But the colour of my skin remained in my consciousness. I could disassociate myself from my Mizrachi origins culturally and intellectually. But I couldn’t escape my skin colour. And so with regard to skin colour, I searched for others with brown skin similar to myself - my father, my grandfather and grandmother. I was attracted to black writers to guide me and help me understand the issue of skin color in the world.
In one of her interviews, the Nobel Prize winner, Toni Morrison said that the reason she wrote her phenomenal book Beloved was because she never read a novel with young black women as a heroine. “If there's a book that you want to read, but it hasn't been written yet, then you must write it,” she said. I haven’t read a Hebrew book with a young Mizrachi woman as a heroine, until very recently.
Contemporary Mizrachi literature
Iris Eliya Cohen is a Mizrachi novelist and poet. Iris, together with other female poets and writers such as Haviva Pedaya, Amira Hess, Tzionit Fatal Kupervasser, Adi Kissar and male writers such as Sami Michael, Eli Amir, Almog Behar, Shlomy Hatuka, Roy Hassan and more, led a breakthrough in Israeli literature and poetry. For the first time, they all told stories of first and second generation Mizrachi Jews; they expressed the tragedy of previous generations, the pain, the memories of their families in their early homes, the violent exile from Arab countries and the rich heritage they were all forced to forget. They also touched upon the issue of color.
In her first novel, Maktub, Iris describes for the first time a forbidden love affair between a Mizrachi woman and a Palestinian gardener. This love affair was a metaphor of a process that started less than a decade ago among second generation Mizrachi descendants. Slowly they opened the wounds of their families, returned to their original names and surnames, the oriental food, and the Jewish Arabic language. From a population of 126,000 Jews that lived in Iraq until 60 years ago, only four still live in the country. The Jewish community that had a major effect on Iraq’s successful economy and culture disappeared forever.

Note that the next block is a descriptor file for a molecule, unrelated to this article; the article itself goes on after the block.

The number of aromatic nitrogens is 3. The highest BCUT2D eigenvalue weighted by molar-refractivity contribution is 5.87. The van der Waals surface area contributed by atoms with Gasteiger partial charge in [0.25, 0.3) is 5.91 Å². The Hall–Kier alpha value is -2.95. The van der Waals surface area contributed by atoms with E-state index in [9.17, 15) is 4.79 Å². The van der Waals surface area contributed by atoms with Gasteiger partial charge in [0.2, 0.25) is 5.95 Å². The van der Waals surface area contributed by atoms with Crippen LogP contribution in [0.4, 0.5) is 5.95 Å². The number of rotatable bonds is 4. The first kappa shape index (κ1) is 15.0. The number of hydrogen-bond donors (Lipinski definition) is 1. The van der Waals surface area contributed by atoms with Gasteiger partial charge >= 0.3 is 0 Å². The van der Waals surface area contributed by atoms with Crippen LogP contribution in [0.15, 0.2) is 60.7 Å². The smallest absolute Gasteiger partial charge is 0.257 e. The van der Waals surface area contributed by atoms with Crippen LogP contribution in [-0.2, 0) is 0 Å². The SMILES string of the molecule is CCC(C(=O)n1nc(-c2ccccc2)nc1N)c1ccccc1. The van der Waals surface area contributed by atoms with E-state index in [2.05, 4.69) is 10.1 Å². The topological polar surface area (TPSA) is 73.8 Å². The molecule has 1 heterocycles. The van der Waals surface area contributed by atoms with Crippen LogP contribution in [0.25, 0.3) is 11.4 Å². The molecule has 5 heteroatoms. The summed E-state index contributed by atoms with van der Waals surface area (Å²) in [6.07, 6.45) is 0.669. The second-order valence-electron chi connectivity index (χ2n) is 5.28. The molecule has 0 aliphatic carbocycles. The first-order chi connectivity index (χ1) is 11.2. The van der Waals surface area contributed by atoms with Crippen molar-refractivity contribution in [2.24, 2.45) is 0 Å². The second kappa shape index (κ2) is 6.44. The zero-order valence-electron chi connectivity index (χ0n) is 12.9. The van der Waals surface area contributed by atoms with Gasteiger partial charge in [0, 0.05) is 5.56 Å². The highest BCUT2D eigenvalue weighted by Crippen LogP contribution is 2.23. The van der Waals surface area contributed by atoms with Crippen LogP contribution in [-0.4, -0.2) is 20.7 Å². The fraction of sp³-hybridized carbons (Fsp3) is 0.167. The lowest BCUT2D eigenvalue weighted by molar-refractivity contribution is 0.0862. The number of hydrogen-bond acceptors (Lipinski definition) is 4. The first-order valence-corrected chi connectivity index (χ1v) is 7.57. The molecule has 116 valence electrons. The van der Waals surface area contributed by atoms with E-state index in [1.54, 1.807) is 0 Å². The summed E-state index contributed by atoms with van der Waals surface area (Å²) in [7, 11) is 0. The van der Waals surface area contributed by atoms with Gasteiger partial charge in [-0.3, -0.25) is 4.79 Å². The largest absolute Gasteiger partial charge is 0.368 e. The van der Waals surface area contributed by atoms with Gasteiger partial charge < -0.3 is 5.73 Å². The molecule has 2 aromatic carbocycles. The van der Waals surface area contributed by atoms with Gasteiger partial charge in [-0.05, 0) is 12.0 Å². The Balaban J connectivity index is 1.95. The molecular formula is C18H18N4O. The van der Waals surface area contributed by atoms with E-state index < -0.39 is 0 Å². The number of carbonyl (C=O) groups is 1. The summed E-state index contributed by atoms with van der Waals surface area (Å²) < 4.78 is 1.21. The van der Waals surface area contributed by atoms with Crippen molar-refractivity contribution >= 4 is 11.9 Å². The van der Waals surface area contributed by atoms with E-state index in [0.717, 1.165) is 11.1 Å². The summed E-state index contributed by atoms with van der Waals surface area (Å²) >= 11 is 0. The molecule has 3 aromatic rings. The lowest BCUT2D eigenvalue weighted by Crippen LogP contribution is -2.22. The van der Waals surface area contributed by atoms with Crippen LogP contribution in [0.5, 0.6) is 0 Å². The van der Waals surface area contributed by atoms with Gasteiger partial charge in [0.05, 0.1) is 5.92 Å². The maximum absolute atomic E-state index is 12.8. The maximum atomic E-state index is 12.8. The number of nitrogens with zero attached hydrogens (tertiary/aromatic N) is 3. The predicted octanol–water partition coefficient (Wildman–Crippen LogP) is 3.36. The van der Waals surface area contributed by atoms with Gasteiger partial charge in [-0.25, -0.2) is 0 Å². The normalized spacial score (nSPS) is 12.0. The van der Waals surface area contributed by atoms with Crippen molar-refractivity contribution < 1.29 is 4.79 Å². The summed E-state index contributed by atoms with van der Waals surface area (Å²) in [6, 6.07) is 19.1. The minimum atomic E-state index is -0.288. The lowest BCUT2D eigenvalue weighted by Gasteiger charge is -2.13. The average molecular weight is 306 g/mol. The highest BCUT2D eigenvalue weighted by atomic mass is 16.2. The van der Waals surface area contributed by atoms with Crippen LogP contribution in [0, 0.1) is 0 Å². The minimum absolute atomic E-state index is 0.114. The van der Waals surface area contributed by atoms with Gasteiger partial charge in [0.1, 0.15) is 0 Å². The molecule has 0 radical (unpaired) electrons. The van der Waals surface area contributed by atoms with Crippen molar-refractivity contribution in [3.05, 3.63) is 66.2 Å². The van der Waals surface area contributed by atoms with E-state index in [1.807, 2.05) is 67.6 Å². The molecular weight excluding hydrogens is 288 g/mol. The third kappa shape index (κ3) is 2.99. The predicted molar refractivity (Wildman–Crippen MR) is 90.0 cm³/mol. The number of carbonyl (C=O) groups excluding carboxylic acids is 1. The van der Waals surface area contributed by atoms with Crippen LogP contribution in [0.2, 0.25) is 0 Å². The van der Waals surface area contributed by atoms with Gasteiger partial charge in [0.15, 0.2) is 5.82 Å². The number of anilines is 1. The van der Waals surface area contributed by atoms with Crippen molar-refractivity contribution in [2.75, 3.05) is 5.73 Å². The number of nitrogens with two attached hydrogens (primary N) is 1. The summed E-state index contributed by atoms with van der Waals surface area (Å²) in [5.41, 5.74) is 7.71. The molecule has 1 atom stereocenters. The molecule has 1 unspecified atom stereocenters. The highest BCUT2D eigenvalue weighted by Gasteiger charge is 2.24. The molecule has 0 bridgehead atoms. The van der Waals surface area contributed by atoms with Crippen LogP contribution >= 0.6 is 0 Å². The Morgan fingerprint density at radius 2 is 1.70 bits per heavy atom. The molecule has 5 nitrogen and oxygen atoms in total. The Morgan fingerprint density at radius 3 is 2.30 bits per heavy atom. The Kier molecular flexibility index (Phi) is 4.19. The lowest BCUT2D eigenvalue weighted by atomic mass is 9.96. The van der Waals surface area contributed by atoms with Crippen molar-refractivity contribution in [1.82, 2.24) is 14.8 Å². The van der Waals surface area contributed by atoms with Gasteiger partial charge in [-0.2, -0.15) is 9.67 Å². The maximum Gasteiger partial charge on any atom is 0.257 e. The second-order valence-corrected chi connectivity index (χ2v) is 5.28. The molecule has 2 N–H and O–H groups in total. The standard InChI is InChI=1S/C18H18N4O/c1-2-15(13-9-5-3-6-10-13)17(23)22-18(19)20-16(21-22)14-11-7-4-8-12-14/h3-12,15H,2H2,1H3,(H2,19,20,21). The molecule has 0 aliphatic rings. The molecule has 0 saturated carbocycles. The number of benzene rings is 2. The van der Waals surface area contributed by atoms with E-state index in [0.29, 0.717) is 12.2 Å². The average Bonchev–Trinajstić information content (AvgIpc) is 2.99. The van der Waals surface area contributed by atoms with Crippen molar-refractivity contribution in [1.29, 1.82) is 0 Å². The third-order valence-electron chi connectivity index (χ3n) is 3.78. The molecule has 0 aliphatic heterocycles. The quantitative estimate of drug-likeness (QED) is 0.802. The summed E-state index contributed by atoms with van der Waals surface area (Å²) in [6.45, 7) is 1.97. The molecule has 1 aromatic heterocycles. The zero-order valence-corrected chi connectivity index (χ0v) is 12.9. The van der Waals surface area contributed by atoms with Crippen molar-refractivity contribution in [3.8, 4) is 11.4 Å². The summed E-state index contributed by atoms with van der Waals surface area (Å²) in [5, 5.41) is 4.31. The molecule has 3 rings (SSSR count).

Literature as a bridge between cultures
Thanks to Facebook, Israelis and Arabs were able to re-communicate. Even in countries such as Iran, Iraq and Syria that are considered enemies by both sides, Jews and Arabs can now share childhood memories or re-discover the roots of the families that got lost in the history books and in the current tragic political situation in the Middle East. More than 50,000 people are members of the largest Facebook group that connects Jewish Iraqis and Arab Iraqi citizens.
Literature allows us to get to know people that we can't physically meet, even from banned cultures and enemy countries. It helps us get to know them better, live with them, feel their pain and success - love them, understand them and feel high levels of empathy toward them.
In her famous TED lecture, “The Danger of a Single Story,” the Nigerian writer, Chimamanda Ngozi Adichie, warned about the one point of view that we often find in our modern world. Unfortunately we also find this in the news and in literature.
We are on the brink of a third world war. Every day we experience expressions of hate and ignorance. The levels of violence increase in almost every place on earth. As a result, in many places in the world people are demanding to exile foreigners because they dislike minorities and prefer the single national story point of view.
The question is why are people so threatened by minorities? Is it worth the next world war? Ironically, people make political choices in order to gain security and serenity for their home and land. People are afraid because there are leaders that blame minorities and they can't imagine a peaceful world rich in diverse cultures. But these leaders, parties and their actions, will eventually lead us all to a horrible war.